So in other words, Obama's campaign gets the importance of the news cycle with respect to fundraising. In the heat of the most competitive primary in recent times, Obama managed to get his fundraising dollars counted in 3-4 days. But now, it’s taking him 3 weeks to do it?
It is still idle speculation, but we might be in for a treat tomorrow or next Friday (or whatever day they can bury the numbers).
Since Bob Beckel’s son and I have already made the point about the declining enthusiasm of the Obama minions and I hate to beat a dead horse, I’ll instead take note of a different phenomenon. Remember a few months ago when Obama and his champions (especially in the lefty blogopshere) crowed about how they and Obama had figured out how to turn the internet into an ATM? What's happened since then? Did they misplace the recipe to the secret sauce?
It was obvious at the time that Obama’s internet fundraising, much like Ron Paul’s, had nothing to do with the campaign’s facility with the intertubes. Those who thought otherwise probably believe that the trees push the wind. Both candidates’ fundraising successes can be attributed to having captured lightning in a bottle. Of course, the relevant political consultants will promise that they can do the trick again on demand. And candidates will hire them based on that pledge. But there is no formula to such things. Howard Dean had similar successes in 2004. Joe Trippi, the purported architect of those successes, had no luck recreating them for John Edwards’s campaign this time around.
Back in the day, Richard Viguerie earned quite a name for himself by inventing the mail (or something like that, anyway). Now, having modernized with the times, he scampers around the internet sending out a seemingly endless supply of emails lamenting everyone else’s lack of conservative bona fides. John McCain is currently Viguerie’s Public Enemy #1:
John McCain has had the Republican nomination sewn up for five months and has done little to convince conservatives they should come off the sidelines and fight for him.
Personnel is policy and if Senator McCain won’t surround himself with conservatives during this campaign, when he desperately needs them, why should we think that he will have conservatives making critical decisions in his administration?
Senator McCain has never been a conservative, is not one now, and will not govern as one. From McCain-Feingold to cap-and-trade, he is a supporter of one Big Government scheme after another. History shows that, in the Oval Office, where almost all the political pressure comes from supporters of Big Government, he would only get worse.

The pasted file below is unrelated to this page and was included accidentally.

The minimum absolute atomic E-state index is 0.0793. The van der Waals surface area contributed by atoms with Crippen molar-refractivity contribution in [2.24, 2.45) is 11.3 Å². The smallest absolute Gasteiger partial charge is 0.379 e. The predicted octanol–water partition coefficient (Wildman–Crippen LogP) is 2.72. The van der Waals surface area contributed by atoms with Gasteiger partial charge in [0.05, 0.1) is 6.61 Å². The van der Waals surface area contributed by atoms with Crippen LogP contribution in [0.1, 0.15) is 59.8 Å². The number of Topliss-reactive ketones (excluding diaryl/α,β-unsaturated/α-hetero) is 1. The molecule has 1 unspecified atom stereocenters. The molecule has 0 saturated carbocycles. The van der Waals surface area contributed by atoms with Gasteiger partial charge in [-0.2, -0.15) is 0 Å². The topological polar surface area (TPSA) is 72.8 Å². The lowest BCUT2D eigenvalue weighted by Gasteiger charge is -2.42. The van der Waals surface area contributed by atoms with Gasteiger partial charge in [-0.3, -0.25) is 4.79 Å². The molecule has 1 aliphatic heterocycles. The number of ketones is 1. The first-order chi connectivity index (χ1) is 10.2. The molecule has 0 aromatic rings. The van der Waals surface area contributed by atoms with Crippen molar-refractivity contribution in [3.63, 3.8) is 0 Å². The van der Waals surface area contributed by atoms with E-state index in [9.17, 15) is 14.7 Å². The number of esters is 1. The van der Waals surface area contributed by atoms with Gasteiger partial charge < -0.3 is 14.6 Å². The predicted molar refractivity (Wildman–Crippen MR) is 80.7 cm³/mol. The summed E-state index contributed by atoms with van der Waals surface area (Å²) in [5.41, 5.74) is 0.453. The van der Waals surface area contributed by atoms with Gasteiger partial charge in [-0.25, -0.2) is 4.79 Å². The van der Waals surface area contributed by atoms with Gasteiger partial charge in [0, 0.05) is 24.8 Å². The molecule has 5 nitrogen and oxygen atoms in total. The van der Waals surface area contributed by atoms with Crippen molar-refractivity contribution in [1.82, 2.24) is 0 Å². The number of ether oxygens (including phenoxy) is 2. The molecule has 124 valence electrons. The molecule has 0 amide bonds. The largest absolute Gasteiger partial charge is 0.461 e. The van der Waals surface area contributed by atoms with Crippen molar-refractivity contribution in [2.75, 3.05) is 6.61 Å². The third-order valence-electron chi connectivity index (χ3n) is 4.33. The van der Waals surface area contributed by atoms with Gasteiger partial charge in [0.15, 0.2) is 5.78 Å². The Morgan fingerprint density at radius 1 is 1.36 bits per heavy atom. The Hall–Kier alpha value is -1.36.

Let’s put aside the intellectual incoherence for a moment. On second thought, let’s not. In Viguerie’s telling, John McCain never has been and never will be a conservative. And yet if McCain surrounded himself with conservatives during the campaign, Viguerie would feel much more enthusiastic about things. Talk about a cheap date!
Me, I take the opposite tack. I realize that McCain has several policy inclinations that are markedly different from my own. But he did win the nomination. And he is much better than the other guy, the one who responds to Iran testing missiles that could destroy Israel by lamenting America's provocations. So I will vote for McCain, and do so relatively enthusiastically.
And I don’t want McCain to try to disingenuously purchase my undiluted enthusiasm. If he offered a massive tax cut package like Bob Dole did in 1996, I would have the exact same reaction I did to Dole’s pledge – I wouldn’t believe it. In other words, McCain should throw me under the bus. Doing so has worked for him so far. And he should run in the middle where he’s happy and where the swing votes fortuitously lie.
Consultant-speak meets Al Qaeda, and the result is comic genius.
Hello, valued Al Qaeda associate! Welcome to the inaugural issue of Vistas, the new electronic newsletter designed to keep you informed on all the fast-paced comings and goings within our Total Quality Jihad family.
In a dynamic marketplace characterized by rapid change and unexpected missiles, even the most disciplined adaptive organizations can find it challenging to keep the lines of communication open. Without understanding the strategic "big picture," associates will sometimes be confused by misleading rumors they read on unreliable infidel blogs and websites like "F**ked Insurgency" and "Jihad Deadpool." With Vistas, you will learn the real story -- of how we are attacking the competitive casualty gap with a paradigm-changing tactical adaptive strategy focused on paradise value optimization. Yes, there will be some changes, but our core leadership mission remains the same one established by Chairman Emeritus Osama Bin Laden when he founded Al Qaeda in his family goat shed nearly 15 years ago: to create a robust, cave-centric, best-of-breed strategic organization for global caliphate management solution services. If we all pull together as accountable subteams, we are on-track to rebuild momentum after the Q4 Infidel elections!
As you have possibly heard by now, Team Satan and their subsidiary Iraqi Security Forces have made several key market acquisitions in the last few months. In order to meet Q3 Return-on-Mayhem targets and maximize stakeholder value, we need to refocus our client-facing resource model. As we are currently seeking a 17th round of venture funding, budgets are extremely tight, and this will require reducing our internal work team payroll load through adaptive right-sizing on a go-forward basis. Accounting estimates indicate that much of this will be achieved via natural attrition and Apache Hellfire missiles. Still, in order to achieve costing targets, we will need to engage in involuntary outboarding.
The Communications department will be most directly effected by this initiative, as we continue transitioning of our day-to-day public relations efforts to low-cost offshore service providers like Huffington Post, DailyKos, and Democratic Underground.
Read the whole thing.
Labels: 2008 Election